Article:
More than three quarters of UK employees say using work mobile devices is making them ill and are affected by ‘HOLS’ – Hunched Over Laptop Syndrome.
The lack of specialist ergonomic equipment when on the move is the prime cause for the rise in work-related back and joint injuries brought on by devices that promise to make our lives easier, according to major new survey by office experts, Fellowes.
One in four report their posture worsens when working nomadically and one in 10 now say this type of working has caused long-term posture problems when using handhelds, tablets and computers.
More than two thirds of those are forced to take medication to manage their condition and a staggering one in 20 has been forced to give up their job altogether.
And the health issues worsen with one in 10 complaining of being in constant pain and 17 per cent suffering some pain each day.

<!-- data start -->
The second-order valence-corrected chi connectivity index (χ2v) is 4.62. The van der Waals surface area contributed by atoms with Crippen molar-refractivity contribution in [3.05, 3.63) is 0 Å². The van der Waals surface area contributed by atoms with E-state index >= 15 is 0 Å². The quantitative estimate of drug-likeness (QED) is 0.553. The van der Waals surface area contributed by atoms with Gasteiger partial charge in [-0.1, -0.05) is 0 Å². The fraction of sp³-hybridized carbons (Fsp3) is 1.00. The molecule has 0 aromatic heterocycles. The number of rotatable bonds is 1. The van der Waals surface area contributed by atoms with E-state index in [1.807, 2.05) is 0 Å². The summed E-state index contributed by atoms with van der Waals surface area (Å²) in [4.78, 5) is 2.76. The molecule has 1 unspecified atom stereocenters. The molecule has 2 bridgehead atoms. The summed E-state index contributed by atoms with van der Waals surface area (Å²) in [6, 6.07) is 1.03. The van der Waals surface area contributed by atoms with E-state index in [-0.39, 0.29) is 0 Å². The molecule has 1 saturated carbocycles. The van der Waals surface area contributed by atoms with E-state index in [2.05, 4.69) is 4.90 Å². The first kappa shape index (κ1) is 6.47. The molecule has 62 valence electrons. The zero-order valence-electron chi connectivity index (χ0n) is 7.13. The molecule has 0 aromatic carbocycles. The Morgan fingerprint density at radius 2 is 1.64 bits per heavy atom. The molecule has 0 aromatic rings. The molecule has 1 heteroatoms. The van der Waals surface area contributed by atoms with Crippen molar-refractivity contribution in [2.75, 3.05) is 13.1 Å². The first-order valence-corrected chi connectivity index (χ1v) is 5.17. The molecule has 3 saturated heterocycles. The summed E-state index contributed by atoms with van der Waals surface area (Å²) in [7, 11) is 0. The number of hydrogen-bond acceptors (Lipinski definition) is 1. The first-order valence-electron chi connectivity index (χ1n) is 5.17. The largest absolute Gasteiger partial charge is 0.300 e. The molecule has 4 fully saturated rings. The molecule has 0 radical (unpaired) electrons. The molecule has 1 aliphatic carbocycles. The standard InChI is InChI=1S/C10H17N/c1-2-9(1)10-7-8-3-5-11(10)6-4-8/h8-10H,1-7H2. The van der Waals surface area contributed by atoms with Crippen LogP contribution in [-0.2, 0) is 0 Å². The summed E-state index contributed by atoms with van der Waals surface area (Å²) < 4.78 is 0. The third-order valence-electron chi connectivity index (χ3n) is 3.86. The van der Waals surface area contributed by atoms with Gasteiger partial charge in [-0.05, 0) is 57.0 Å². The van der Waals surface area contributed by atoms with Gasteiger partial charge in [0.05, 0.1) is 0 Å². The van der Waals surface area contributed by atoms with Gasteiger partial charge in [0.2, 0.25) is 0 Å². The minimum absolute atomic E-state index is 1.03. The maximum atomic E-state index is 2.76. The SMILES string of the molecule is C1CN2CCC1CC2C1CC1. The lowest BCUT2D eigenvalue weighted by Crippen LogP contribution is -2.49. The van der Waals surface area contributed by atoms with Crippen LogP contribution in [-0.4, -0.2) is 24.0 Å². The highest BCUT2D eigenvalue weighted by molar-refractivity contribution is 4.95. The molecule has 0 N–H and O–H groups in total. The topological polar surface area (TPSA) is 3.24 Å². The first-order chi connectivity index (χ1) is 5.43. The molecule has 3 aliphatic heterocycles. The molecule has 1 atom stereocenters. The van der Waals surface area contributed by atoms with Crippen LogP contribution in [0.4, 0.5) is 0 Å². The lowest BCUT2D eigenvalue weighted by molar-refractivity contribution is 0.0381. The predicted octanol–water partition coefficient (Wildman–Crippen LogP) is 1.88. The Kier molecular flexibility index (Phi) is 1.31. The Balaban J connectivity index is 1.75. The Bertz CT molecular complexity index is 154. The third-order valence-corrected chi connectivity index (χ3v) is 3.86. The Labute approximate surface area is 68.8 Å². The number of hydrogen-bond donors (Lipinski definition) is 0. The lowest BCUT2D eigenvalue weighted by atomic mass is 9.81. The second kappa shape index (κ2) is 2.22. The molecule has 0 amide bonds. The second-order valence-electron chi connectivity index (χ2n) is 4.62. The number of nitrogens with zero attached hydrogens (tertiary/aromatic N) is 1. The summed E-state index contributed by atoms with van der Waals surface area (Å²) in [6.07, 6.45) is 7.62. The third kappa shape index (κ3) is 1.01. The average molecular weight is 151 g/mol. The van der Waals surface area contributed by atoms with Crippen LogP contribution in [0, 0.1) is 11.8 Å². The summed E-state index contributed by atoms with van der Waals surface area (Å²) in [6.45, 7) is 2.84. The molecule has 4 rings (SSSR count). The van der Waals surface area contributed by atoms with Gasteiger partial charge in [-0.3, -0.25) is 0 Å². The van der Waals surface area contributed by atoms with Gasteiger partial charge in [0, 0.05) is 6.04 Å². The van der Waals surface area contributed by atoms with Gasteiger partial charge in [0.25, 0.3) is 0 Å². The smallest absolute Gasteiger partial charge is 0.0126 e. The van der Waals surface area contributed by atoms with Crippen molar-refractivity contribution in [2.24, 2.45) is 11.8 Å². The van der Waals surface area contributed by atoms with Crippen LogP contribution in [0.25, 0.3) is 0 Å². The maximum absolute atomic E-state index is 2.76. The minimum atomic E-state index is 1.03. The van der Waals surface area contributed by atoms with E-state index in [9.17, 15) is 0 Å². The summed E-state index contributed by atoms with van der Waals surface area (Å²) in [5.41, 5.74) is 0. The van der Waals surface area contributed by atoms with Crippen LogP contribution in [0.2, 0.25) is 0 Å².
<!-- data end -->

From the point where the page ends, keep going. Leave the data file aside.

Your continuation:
General practitioner and health broadcaster, Dr Sarah Jarvis explains: “Permanent desk spaces are the thing of the past with many of us working in a nomadic style. Mobile devices are meant to make consumers’ lives easier, but what we aren’t being warned about is the health dangers associated with working on the move.
“In many cases this so called ‘HOL' syndrome is brought on by lack of ergonomic equipment. Job illnesses and ailments associated with poor posture are rising significantly and I am seeing more in my practice year on year.
“Both employees and employers should act responsibly to reduce the risks associated with working on the move, or at workspaces that perhaps employees don’t normally work at.”
Worryingly, younger adults are those most seriously affected as the research reveals that two thirds of young workers claim to have a problem caused by mobile working.
Similarly two thirds of those quizzed admitted that not having a permanent desk space meant they were less health and safety aware – with 65 per cent not using any kind of supportive or ergonomic equipment when using devices at home or on the move.